Happy Tail Syndrome

A Happy Tail That Isn’t So Happy

As I write this, I’m being lavished with kisses from a sweet Pittie boy named Kenya. I’m babysitting him while his Dog Mom, my friend Robin, is out of town. Like most Pit Bulls, he is a lovable and voracious kisser, and an exuberant, happy, friendly dog. As a matter of fact, I’ve nicknamed him “Wigglybum” for obvious reasons.

Unfortunately, his tail suffers for all that joy. His tail wags so forcefully when he’s happy and excited that it gets painfully injured around the house. His tail is a strong one, and not covered in a thick, protective fur coat. So as it slams against kitchen cabinets, table legs and even walls, it gets injured.

Robin recently took him to the vet who diagnosed the problem as “Happy Tail Syndrome.” The worst case scenario is a tail amputation, but in most cases, thankfully, that’s not necessary. The tail must be cared for and protected to allow it to heal. I found a great discussion of exactly how to wrap and care for the injured tail at a Greyhound Pets forum. And prevention is always a good idea, too.

Here are some suggestions for help in preventing those happy tails from getting injured:

1. Tone down the excitement. Most dogs tend to get most excited in certain predictable situations: when you arrive, when they are about to head out for a walk, etc. When I arrive at Kenya’s house, I’ve learned to be very quiet and low key. This results in him being more subdued. This is especially important because his front door opens in to a hallway with walls on both sides—ouch! By essentially ignoring him until we get to the living room, which is a wider space with soft cushiony furniture, his tail wags a little less (and is less in danger of getting hurt).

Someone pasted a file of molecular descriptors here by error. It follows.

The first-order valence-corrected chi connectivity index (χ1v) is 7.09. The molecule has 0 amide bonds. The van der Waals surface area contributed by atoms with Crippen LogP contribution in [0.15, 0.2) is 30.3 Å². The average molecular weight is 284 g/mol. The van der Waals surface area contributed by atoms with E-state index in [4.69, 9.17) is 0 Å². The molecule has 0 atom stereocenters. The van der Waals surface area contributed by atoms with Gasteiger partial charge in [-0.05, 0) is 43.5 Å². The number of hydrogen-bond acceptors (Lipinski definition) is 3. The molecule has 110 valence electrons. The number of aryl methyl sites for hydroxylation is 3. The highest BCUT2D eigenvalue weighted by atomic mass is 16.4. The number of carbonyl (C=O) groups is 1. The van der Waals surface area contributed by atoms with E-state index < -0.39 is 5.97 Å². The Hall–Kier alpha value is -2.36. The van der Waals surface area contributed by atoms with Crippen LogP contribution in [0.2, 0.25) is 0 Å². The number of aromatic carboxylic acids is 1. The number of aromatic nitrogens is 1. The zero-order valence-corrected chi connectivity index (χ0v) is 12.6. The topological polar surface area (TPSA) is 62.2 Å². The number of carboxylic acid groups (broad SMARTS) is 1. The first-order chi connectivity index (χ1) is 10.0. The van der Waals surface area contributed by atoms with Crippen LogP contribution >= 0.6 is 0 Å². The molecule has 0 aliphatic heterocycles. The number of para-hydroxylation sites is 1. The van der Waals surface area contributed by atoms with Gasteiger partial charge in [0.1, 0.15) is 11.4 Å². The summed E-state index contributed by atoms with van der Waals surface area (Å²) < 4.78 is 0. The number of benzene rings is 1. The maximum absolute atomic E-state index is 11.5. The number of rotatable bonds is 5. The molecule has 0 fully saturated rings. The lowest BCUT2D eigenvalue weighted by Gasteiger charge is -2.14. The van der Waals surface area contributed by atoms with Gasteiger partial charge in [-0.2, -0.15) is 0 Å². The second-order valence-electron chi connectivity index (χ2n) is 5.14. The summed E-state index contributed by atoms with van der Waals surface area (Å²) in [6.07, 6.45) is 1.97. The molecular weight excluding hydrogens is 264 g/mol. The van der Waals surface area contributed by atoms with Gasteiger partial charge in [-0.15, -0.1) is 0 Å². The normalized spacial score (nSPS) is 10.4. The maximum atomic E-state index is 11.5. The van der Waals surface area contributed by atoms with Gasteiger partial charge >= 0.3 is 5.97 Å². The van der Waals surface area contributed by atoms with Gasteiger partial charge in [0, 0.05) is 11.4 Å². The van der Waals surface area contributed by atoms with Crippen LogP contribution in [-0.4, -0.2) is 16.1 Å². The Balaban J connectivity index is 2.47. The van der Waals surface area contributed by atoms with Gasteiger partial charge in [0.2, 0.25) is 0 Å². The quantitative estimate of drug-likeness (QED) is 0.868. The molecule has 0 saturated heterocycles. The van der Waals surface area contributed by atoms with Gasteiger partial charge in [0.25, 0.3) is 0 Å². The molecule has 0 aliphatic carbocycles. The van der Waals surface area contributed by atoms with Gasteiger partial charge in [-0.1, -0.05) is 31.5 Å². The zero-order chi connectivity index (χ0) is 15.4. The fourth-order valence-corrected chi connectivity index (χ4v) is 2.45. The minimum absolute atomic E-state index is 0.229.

Same thing when we go for a walk. By doing a few laps around the living room before we head out, that initial burst of energy and excitement can dissipate, allowing for a calmer exit and even a calmer mood on our walks!

When you tone down your comings and goings, not only will you be helping to prevent tail injuries, but you’ll also be helping to prevent separation anxiety and teaching your dog calmer manners for when you and your guests arrive. It’s a win-win situation.

2. If you’re in an enclosed area, and your pup is excitedly wagging, you can always use a “Sit” to help him calm down, too. Tails can still wag when dogs are sitting, but it’s less likely they will injure themselves while the tail is only brushing against the floor.

3. Good nutrition can always help. While not all dogs have thick furry tails, by feeding a healthy diet with adequate essential fatty acids (more about salmon oil in my next post), you’ll be doing all you can to encourage healthy skin and coat. And better healing when injuries do occur.

Happy Tails!

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